virus: Discoveries and Inventions

Reed Konsler (
Fri, 7 Feb 1997 11:45:18 -0500

>Date: Thu, 6 Feb 1997 10:57:54 -0600 (CST)
>Subject: Re: virus: Discoveries and Inventions
>1) Observe that these fields are interrelated. For instance, the decline
>of Catastrophism in Geology has much more to do with NeoDarwinism in
>Biology, and the doctrine of uniformitarianism, than any physical
>evidence that I have read summaries of. [It *is* compatible with
>plate tectonics. Another of the annoyances I have with current Geology
>writeups is the systematic misreporting of date estimates computed with
>most radioactive dating methods [C-14 is exempt]. It takes only College
>Algebra, or a decent philosophy background, applied to the procedure in
>question, to see that the dates are "maximum possible ages", rather than
>"ages" as reported in the literature I have read. [Or has the reporting
>convention been reformed since ~1992?]]

Oh, totally. Now the trick is not to fall off in the other direction.
Just becuase geological dating techniques are convtrived (as are all
definitions) that doesn't mean that they aren't useful. I agree that a lot
of assumptions go into dating things by radioactive decay, but at the same
time there is an entire planet of evidence to check those assumptions.
What this means is that the date determined for any one object might be in
error due to unknown confounding factors. However, to extrapolate this
possibility of error in individual data (which is, I might point out, a
universal characteristic of any sort of measurement), as some creationists
do, in order to claim that the age of the Earth cannot be determined is to
ignore (intentionally, I think) basic statistics.

But, I admit, this is just my opinion. Any modern scientific construct is
a bewildering display of guesswork, deduction, careful measurement,
mathematics, logic...etc. Wending your way through it all is no small
undertaking...especially considering how the "experts" keep fiddling with
part of it.

When UNIVAC predicted in CBS studios that Eisenhower would win the (1970?)
elections by a landslide after only 4% of the polls were in the DESIGNERS
and BUILDERS of the machine believed it to be in error. He was favored to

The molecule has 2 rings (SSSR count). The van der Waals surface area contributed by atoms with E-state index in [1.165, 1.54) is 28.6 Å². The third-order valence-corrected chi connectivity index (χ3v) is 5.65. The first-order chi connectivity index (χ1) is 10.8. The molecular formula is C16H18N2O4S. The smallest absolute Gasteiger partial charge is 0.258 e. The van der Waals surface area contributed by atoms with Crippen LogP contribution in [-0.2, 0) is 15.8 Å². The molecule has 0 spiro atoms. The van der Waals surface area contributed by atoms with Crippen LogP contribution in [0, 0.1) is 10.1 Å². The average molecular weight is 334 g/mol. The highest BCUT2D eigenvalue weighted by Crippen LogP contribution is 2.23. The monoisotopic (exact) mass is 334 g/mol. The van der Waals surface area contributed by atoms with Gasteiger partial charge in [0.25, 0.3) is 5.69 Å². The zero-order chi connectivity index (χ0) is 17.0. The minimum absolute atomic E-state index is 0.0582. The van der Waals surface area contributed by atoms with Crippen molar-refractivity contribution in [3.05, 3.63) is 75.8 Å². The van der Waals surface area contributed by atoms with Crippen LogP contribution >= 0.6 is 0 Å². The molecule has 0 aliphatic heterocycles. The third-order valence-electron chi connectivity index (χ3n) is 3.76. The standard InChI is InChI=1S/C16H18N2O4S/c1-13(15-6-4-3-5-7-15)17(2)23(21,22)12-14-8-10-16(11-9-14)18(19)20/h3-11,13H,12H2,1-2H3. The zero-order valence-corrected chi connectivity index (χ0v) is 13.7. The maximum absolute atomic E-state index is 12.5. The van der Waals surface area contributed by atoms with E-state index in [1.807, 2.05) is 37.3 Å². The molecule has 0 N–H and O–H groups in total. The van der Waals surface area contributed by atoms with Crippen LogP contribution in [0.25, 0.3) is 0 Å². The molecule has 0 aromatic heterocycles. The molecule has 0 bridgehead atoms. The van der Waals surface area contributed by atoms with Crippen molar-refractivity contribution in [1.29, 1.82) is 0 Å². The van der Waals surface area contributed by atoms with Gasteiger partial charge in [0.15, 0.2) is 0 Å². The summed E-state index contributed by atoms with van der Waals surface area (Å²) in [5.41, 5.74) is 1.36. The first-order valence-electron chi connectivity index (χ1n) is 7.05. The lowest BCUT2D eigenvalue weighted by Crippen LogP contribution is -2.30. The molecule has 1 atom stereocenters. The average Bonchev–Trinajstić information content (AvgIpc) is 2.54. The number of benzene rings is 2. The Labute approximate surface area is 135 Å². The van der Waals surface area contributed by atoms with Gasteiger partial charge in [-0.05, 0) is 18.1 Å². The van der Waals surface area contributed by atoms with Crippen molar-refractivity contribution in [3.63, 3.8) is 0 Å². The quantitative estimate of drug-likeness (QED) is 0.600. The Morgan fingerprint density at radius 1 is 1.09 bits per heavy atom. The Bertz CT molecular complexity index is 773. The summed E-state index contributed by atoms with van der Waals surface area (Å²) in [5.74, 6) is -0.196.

win, but only by a small margin. So UNIVAC's keepers selectively
lobotomized the machine until it gave more "reasonable" results, and then
presented these on national TV. Eisenhower did, in fact, win by a
landslide just as UNIVAC predicted. Eventually the keepers fessed up, but
how different is this than the way we treat people...or science?

This is a parable. The moral of the story is: if you already know the
answer, then why continue to ask the question?

Perhaps I can also harp on a related point: Something which is ambigious
in the particulars can be meaningful as a whole. Take, as my 3rd Grade art
appreciation instructor used to call him, "dot-dot" Cerat. "But the visual
sphere isn't made up of a bunch of paint dots! That's over-simplification!
This is the problem with reductionism..."

Sometimes you have to take a deep breath, step back a little and ask "what
is the message here" instead of "is it true"? You can evaluate ideas at
your leisure...but if you never understand them...

>Geocentrism *hasn't* been refuted, it just has been shown to be
>inconvenient for calculations on the scale of the solar system and larger.

Well, yes, in a sense. It is accepted that the Sun is a much more massive
object than the Earth, just as the Earth is more massive than the Moon.
So, as you say, for convenience of calculation we place arbitrary center in
the Sun. However, there were many other assumptions (like the "crystal
spheres") which were part of the general cosmology of Ptolemy, which have
been more or less refuted (at least such theories don't seem as useful any
more). But I agree with the point I think you were making: The universe
has no accepted "center" anymore...although, doesn't this directly
contradict geocentrism?

>General Relativity effectively reduces to Newtonian mechanics under
>Earth-normal conditions. I have *not* seen a General-Relativistic
>mechanics text; the K-State Engineering department uses Newtonian
>mechanics text. I have not properly convinced myself [worked enough
>classical limits]
>that Quantum mechanics usually reduces to Newtonian mechanics at
>macroscopic scale, but this is usually held to be true. Note that
>Quantum Mechanics and General Relativity have yet to be properly integrated.

I agree with the sentiments here. In fact, this emphasises my point that
our scientific theories are our own inventions...they possess the
characterists of "made things", including incompadibity and the use of
"obsolete" technology for convenience sake.

If you search for the immortal truth then you spend you life frustrated.
Eventually, things begin to look like a conspiracy to fuck with your mind
(sound familiar anyone? ;) ).


"We have to live today with what truth we can get today, and be ready
tomorrow to call it falsehood."


Reed Konsler